(vi) MMF was then released, and occlusion and mandibular movements were then verified, and closure was carried out in layers and a pressure dressing was placed.

l. All patients were given a standard postoperative regimen of antibiotics, analgesics and other medications as per the hospital’s policy.

m. Postoperative radiographs were taken to assess the reduction of the fracture after 48 hours. (Figure 8a,8b).

Figure 8a:Postoperative radiograph Group A.

Figure 8b:Postoperative radiographs group B.

n. Once discharged, the patients were reviewed at one week, four weeks and twelve weeks postoperatively and appropriate post-operative clinical.

o. (Figure 9a, 9b) and radiographic records were obtained.

Figure 9a:Post-operative clinical photograph Group A.

Figure 9b:Post-operative clinical photograph Group B.

Results

The present study was a prospective comparative study undertaken to evaluate the two different fixation systems using two mm titanium mini plates and 3D locking plate in the treatment of symphysis and parasymphysis fractures of mandible.

The study included a total of 42 cases presented with the symphysis and parasymphysis fracture of mandible fulfilling the inclusion and exclusion criteria as per the study protocol.

The cases were divided in 2 groups randomly of 21 cases each using simple random sampling (SRS) procedure. Group a cases were allocated to mini plate fixation group and Group B cases were allocated to 3D locking plate fixation group.

In the entire study, the p-values less than 0.05 are considered to be statistically significant. All the hypotheses were formulated using two tailed alternatives against each null hypothesis (hypothesis of no difference). The entire data is statistically analyzed using Statistical Package for Social Sciences (SPSS ver 22.0, IBM Corporation, USA) for MS Windows.

Following section shows the detailed statistical analysis of the available data.

Inter-group distribution of mean age (Table 1)

Age (years) Group A [Mini Plate] (n=21) Group B [3D Locking Plate] (n=21) P-value
  Mean SD Mean SD  
Age (years) 28.76 4.89 27.67 6.27 0.532NS

Table 1.  Inter-group distribution of meanage.

The mean ± SD of age of cases studied in Group A and Group B was 28.76 ± 4.89 years and 27.67 ± 6.27 years respectively. The minimum–maximum age range in Group A and Group B was 19-42 years and 19-42 years respectively.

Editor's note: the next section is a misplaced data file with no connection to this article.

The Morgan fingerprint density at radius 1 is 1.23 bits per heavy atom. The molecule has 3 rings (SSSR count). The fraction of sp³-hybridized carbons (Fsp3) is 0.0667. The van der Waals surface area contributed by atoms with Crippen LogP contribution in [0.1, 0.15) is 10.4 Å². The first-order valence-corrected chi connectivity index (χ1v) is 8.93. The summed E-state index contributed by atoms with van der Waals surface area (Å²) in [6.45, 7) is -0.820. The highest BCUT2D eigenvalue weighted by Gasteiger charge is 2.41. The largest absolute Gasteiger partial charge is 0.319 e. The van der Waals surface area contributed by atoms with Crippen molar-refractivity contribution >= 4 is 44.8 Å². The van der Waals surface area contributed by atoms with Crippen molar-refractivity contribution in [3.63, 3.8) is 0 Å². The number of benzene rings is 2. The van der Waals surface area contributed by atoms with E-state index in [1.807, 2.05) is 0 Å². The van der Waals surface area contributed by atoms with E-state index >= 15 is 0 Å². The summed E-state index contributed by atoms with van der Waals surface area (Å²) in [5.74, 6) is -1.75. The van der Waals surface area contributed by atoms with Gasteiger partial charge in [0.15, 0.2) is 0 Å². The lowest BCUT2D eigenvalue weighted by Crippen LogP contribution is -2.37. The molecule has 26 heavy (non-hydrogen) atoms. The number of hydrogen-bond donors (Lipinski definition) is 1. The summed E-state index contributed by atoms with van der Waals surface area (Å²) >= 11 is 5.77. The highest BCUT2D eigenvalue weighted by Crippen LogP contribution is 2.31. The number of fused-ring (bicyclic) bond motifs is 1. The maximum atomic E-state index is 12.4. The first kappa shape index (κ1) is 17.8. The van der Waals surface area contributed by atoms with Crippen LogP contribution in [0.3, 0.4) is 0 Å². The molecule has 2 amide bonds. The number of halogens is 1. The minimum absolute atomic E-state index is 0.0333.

Inter-group sex distribution of cases studied (Table 2)

Sex Group A [Mini Plate] (n=21) Group B [3D Locking Plate] (n=21) P-value
  N % N %  
Male 18 85.7 16 76.2 0.697NS
Female 3 14.3 5 23.8  
Total 21 100.0 21 100.0  

Table 2.  Inter-group sex distribution of cases studied.

Of 21 cases studied in Group A, 18 (85.7%) were male and 3 (14.3%) were female. Of 21 cases studied in Group B, 16 (76.2%) were male and 5 (23.8%) were female.

Inter-group distribution of mode of injury (Table 3)

  Mode of injury Group A [Mini Plate] (n=21) Group B [3D Locking Plate] (n=21) P-value
  N % N %  
RTA 15 71.4 16 76.2 0.171NS
Fall 3 14.3 5 23.8  
Assault 3 14.3 0 0.0  
Total 21 100.0 21 100.0  

Table 3. Inter-group distribution of mode of injury (etiology).

Of 21 cases studied in Group A, 15 (71.4%) had RTA, 3 (14.3%) had fall and 3 (14.3%) had assault. Of 21 cases studied in Group B, 16 (76.2%) had RTA, 5 (23.8%) had fall and none had assault.

Inter-group and intra-group distribution of mean pain score (VAS) (Table 4)

Pain Score (VAS) Group A [Mini Plate] (n=21) Group B [3D Locking Plate] (n=21) P-value
  Mean SD Mean SD (Inter-group)
Pre-op 8.76 0.44 8.71 0.46 0.733NS
Post-op 1 week 7.05 0.80 7.00 0.77 0.846NS
Post-op 4 week 4.62 0.81 4.90 0.83 0.264NS
Post-op 12 week 2.24 0.54 2.43 0.59 0.285NS
P-value (Intra-group)  
Pre-op vs Post-op 1 wk 0.001*** 0.001***  
Pre-op vs Post-op 4 wk 0.001*** 0.001***  
Pre-op vs Post-op 12 wk 0.001*** 0.001***  

Table 4.  Inter-group and intra-group distribution of mean pain score (VAS).

Inter-group distribution of mean pain score (VAS)

Distribution of mean pre-operative pain score among the cases studied did not differ significantly between two study groups (P-value>0.05).

Intra-group distribution of mean pain score (VAS)

In Group A and Group B distribution of mean pre-operative pain score among the cases studied is significantly higher compared to mean post-operative pain score at 1-week, 4-week and 12-week follow-ups (P-value<0.05 for all).

Inter-group and intra-group distribution of mean masticatory functions score (VAS)(Table 5)

Masticatory functions Score (VAS) Group A [Mini Plate] (n=21) Group B [3D Locking Plate] (n=21) P-value
  Mean SD Mean SD (Inter-group)
Pre-op 2.24 0.44 2.43 0.51 0.199NS
Post-op 1 week 3.57 0.59 3.86 0.73 0.172NS
Post-op 4 week 6.33 1.02 6.29 0.96 0.877NS
Post-op 12 week 8.48 0.60 8.43 0.68 0.811NS
P-value (Intra-group)  
Pre-op vs Post-op 1 wk 0.001*** 0.001***  
Pre-op vs Post-op 4 wk 0.001*** 0.001***  
Pre-op vs Post-op 12 wk 0.001*** 0.001***  

Table 5. Inter-group and intra-group distribution of mean masticatory functions score (VAS).

Inter-group distribution of mean masticatory function score (VAS)

Distribution of mean pre-operative masticatory function score among the cases studied did not differ significantly between two study groups (P-value>0.05).

Distribution of mean post-operative masticatory function score at 1-week, 4-week and 12-week follow-up among the cases studied did not differ significantly between two study groups (P-value>0.05 for all) (Chart 6).

Intra-group distribution of mean masticatory function score (VAS)

In Group A and Group B, distribution of mean pre-operative masticatory function score among the cases studied is significantly lower compared to mean post-operative masticatory function score at 1-week, 4-week and 12-week follow-ups (P-value<0.05 for all).